I don’t know about you, but I love taking the streetcar. I’m a window-seat guy and I easily while away the time just looking out at the city going past.

I used to live near Main Street Station so I took the #506 car a lot, especially after hours when the subways had stopped running. It’s probably one of my favourite lines as it passes through so many Toronto landmarks and neighbourhoods: from Little India, to two Chinatowns, Cabbagetown, Maple Leaf Gardens, Church St, Yonge St, Queens Park, U of T, Kensington Market, Little Italy, Roncesvalles, and finally ending in High Park.

Some time ago I decided I’d just ride it from one end to the other and photograph. This is some of what I got.

National Geographic published a Best Streetcar Trips list in 2007, and though it was the 501 across Queen Street that was listed in the world’s top ten, it was the 506 car that was rated the city’s best (don’t ask me how that math works though).

Above is a scene from Little India, a part of town that is bustles with activity on the weekends, but was empty this particular day.

Above is the corner of Broadview and Gerrard, Toronto’s Chinatown East. While smaller than the Chinatown on Spadina, this one reminds me much more of the Chinatown I remember as a child. The stores and restaurants aren’t all spic and span (which always seemed more “authentic” to me), and the prices are a bit lower too.

Between Chinatown East and Cabbagetown are some low income housing.  In Toronto’s modern political world they are slowly being taken over and gentrified.  The poor are pushed out in the name of ‘development.’  And quietly, ever so quietly, the downtown core’s residents become paler–while the lower income people what work to serve their needs surround the city in places like Scarborough, East York, North York, Mississauga, etc…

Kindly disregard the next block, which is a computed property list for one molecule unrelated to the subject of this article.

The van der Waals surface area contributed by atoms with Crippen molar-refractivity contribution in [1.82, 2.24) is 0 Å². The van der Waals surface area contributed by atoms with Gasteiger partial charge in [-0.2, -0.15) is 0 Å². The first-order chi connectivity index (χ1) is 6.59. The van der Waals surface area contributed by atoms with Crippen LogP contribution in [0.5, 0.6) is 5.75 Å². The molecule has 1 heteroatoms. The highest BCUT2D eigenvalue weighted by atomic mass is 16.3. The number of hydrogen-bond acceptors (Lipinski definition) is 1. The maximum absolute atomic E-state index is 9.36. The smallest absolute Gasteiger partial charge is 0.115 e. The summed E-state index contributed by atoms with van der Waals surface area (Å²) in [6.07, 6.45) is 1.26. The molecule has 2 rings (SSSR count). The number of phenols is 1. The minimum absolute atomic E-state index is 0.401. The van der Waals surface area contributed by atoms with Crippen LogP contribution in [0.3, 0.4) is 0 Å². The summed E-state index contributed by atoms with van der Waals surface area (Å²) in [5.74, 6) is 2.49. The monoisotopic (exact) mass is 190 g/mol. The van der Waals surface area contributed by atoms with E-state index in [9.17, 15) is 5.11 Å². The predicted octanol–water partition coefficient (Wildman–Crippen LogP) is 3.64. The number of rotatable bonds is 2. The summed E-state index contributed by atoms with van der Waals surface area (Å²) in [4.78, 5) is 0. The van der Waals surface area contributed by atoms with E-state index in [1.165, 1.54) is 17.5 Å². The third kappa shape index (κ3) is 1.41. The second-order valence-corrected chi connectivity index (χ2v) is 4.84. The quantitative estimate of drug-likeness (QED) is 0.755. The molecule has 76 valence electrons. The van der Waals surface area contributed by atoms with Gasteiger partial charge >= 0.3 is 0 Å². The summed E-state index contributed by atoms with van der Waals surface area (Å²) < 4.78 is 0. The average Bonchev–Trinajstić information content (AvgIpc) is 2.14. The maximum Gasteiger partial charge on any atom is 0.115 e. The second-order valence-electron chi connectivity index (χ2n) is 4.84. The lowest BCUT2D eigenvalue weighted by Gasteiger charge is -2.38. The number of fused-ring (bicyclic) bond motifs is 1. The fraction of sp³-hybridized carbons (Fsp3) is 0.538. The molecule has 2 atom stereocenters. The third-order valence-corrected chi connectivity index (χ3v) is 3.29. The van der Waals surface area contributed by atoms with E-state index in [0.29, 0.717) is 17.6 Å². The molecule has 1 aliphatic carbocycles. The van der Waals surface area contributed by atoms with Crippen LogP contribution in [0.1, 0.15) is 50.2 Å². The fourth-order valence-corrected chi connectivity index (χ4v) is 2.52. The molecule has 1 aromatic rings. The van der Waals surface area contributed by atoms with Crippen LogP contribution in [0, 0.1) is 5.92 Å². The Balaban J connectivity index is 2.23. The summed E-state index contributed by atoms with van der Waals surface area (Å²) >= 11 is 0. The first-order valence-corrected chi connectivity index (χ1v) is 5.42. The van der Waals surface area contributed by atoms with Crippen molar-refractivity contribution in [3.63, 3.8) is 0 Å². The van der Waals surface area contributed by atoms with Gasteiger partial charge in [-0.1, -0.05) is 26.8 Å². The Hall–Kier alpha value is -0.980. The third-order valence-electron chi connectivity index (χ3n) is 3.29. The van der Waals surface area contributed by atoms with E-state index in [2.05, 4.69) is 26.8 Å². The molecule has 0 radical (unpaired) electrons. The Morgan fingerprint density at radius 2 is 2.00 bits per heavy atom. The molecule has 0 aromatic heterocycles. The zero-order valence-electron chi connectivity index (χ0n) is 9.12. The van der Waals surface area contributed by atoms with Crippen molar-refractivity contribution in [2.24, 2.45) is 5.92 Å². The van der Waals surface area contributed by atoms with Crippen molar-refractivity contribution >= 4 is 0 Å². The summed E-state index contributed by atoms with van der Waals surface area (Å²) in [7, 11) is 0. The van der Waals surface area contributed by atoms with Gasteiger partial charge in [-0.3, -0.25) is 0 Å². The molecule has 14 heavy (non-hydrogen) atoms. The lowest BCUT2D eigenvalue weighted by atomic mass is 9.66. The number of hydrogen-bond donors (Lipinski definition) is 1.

The above scene is from near Regent Park at Parliament and Gerrard.

The two above are from Cabbagetown, a middle-class neighbourhood sandwiched between lower-income St. Jamestown and Regent Park. I saw a man bolt out of the door of the Business Centre and I instinctively hit the shutter. As it was tax-time when I took this ride, I understood the impulse to run away!

Ahh, Maple Leaf Gardens… It’s been years since it closed. I remember going out to buy tix from scalpers after the first period during my first year uni days living at Ryerson Residence—good times. These days the place is just a depressing reminder of Toronto’s poor regard for its historic buildings (last I heard it was supposed to be made into a grocery superstore–sigh).

I like how the empty sidewalk and the cyclist coming into the scene give it an almost ghost-town sort of feel.

At Yonge and Carlton.

Queen’s Park and the University of Toronto.

Looking north up Spadina (from College St.). I’ve always liked that old building, it’s the old Knox College at U of T and it sits on one of the city’s few circular plots. According to an article I found on the ‘Varsity’ online, Amelia Earhart used to work there.

Remember when these weird posts (columns topped with cats, chairs, globes and other things) started springing up around Kensington a few years back. They’re supposed to represent the different communities and industries that resided here.

I was in Little Italy for the last World Cup and the place was mad crazy! The area (from Bathurst to Ossington) is usually a bit pricier than what I go for though.

The line ends surrounded by trees in High Park.

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[photos ©2008 alex felipe, All Rights Reserved.]

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